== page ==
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CPI inflation starts another 6%-plus journey after turn in base effect

The base will remain unfavourable in January, too, and CPI inflation will go past 6 percent, the upper bound of the RBI's inflation mandate.

January 14, 2022 / 04:42 PM IST
Representational Image.

Representational Image.


India's Consumer Price Index (CPI) inflation jumped to 5.59 percent in December from 4.91 percent the previous month.


However, the Reserve Bank of India's monetary policy committee will likely not be too disturbed because the average for the last quarter of 2021 undershot the central bank's forecast by 10 basis points.


The base effect, which was instrumental in lowering CPI inflation from 6+ percent to close to the central bank's target of 4 percent in the space of a few months, turned for the worse in December and is unlikely to help policymakers in the first quarter of 2022.


"The base effect turns distinctly unfavourable in Q1 2022, with headline inflation in Q1 2021 dipping to 4.9 percent from 6.4 percent in Q4 2020,” Nomura said in a report on January 13.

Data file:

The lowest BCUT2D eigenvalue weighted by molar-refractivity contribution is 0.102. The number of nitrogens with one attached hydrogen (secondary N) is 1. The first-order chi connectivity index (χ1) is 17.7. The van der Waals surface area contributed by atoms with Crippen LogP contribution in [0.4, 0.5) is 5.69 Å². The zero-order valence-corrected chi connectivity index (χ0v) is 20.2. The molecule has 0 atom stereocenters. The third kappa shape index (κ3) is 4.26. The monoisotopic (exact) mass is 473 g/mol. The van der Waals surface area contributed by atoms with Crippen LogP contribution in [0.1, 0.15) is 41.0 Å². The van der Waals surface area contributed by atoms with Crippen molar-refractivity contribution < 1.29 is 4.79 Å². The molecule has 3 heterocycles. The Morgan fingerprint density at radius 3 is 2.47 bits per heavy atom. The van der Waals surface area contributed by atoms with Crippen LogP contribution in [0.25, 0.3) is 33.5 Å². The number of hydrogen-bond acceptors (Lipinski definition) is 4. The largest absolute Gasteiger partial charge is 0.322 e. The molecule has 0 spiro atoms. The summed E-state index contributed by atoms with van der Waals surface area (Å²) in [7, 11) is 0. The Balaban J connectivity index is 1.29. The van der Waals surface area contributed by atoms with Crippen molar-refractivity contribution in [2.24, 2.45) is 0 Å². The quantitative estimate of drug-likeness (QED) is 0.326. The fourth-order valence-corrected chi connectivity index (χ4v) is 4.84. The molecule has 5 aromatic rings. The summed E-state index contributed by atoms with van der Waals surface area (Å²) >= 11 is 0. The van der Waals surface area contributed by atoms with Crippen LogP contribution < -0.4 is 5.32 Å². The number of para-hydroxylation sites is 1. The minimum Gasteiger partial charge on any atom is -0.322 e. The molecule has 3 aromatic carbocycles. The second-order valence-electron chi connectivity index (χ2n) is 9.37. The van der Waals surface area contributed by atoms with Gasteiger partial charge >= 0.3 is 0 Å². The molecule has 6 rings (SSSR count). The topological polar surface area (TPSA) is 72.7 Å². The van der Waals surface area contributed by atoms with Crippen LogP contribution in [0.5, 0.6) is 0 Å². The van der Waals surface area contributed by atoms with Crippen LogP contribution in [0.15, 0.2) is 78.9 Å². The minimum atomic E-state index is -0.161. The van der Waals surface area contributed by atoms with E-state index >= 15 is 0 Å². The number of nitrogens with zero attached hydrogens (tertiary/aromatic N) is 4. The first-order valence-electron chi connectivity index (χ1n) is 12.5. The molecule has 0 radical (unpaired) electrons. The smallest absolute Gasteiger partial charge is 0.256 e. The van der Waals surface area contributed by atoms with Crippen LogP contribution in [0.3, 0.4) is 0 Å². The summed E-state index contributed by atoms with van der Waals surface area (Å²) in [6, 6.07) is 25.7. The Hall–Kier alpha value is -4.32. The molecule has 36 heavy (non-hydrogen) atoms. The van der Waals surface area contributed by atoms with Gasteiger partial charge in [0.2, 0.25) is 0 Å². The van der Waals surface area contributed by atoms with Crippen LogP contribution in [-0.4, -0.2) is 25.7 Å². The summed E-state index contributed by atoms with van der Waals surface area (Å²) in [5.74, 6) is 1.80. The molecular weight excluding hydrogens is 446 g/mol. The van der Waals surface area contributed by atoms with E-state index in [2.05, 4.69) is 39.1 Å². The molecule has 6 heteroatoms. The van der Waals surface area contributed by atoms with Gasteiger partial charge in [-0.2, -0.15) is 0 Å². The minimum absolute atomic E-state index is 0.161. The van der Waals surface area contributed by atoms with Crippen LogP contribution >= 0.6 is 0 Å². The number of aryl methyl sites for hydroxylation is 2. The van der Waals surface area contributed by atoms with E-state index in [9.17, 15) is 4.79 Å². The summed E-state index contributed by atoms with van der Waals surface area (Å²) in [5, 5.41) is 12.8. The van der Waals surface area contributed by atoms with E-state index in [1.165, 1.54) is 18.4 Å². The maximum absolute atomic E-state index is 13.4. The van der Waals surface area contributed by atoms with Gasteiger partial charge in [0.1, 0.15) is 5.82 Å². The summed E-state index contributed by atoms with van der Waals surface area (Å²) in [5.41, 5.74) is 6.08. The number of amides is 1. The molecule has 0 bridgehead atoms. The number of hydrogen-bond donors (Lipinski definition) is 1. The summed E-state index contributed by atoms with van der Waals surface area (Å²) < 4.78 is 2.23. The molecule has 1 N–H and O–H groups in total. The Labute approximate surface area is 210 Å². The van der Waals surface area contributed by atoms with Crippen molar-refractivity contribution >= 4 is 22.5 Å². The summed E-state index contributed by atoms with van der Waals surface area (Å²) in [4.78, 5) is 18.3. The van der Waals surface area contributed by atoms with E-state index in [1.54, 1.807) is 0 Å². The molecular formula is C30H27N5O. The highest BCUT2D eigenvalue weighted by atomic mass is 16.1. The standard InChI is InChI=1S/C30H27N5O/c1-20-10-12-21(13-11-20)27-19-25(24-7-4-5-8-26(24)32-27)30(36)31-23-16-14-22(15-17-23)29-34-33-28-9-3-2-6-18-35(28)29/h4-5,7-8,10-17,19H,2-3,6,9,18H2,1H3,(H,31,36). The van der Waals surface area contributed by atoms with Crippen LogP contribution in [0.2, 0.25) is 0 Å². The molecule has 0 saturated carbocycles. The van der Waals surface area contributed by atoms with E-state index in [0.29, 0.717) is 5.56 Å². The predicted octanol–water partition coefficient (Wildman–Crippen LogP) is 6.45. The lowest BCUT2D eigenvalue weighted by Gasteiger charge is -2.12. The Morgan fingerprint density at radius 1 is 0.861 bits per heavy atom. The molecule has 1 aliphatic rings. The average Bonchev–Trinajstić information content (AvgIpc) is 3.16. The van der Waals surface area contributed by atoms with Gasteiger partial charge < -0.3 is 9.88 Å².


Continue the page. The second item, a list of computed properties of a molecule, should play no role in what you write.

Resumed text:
In November, CPI inflation had risen less than expected to 4.91 percent from 4.48 percent the previous month. The RBI noted last month in its monthly State of the Economy article that inflation had risen only 43 basis points due to a favourable base effect of about 30 basis points, partially offsetting price momentum of around 70 basis points.


Back-of-the-envelope calculations showed this favourable base effect of 30 basis points in November turned into an unfavourable base effect of 104 basis points in December.


CPI base effect chart


"The higher year-on-year (inflation) print was mainly due to an unfavourable base even as sequentially, the index recorded a decline," Elara Capital said in a note on January 13, commenting on CPI data for December.


The general index of the CPI fell to 166.1 in December from 166.7 the previous month.


The base will remain unfavourable in January, too, resulting in CPI inflation trending even higher and going past 6 percent, the upper bound of the RBI's inflation mandate.


If there is zero overall price momentum – the general index of the CPI is unchanged – over January-March 2022, inflation would average 6.1 percent in the quarter, 40 basis points higher than the RBI's forecast of 5.7 percent.


The general index of the CPI can move higher or lower in January and beyond, depending on how prices evolve.

"We see average inflation during the March 2022 quarter can range from 5.7 percent, if the fall in vegetable prices continues in line with seasonality and none of the other factors majorly impact inflation, to around 6.4 percent if further passthrough of telecom tariff hikes, other price hikes and rise in Covid infections all have an impact during the quarter," Sreejith Balasubramanian, India economist at IDFC AMC, wrote on January 14.
Siddharth Upasani
first published: Jan 14, 2022 04:42 pm

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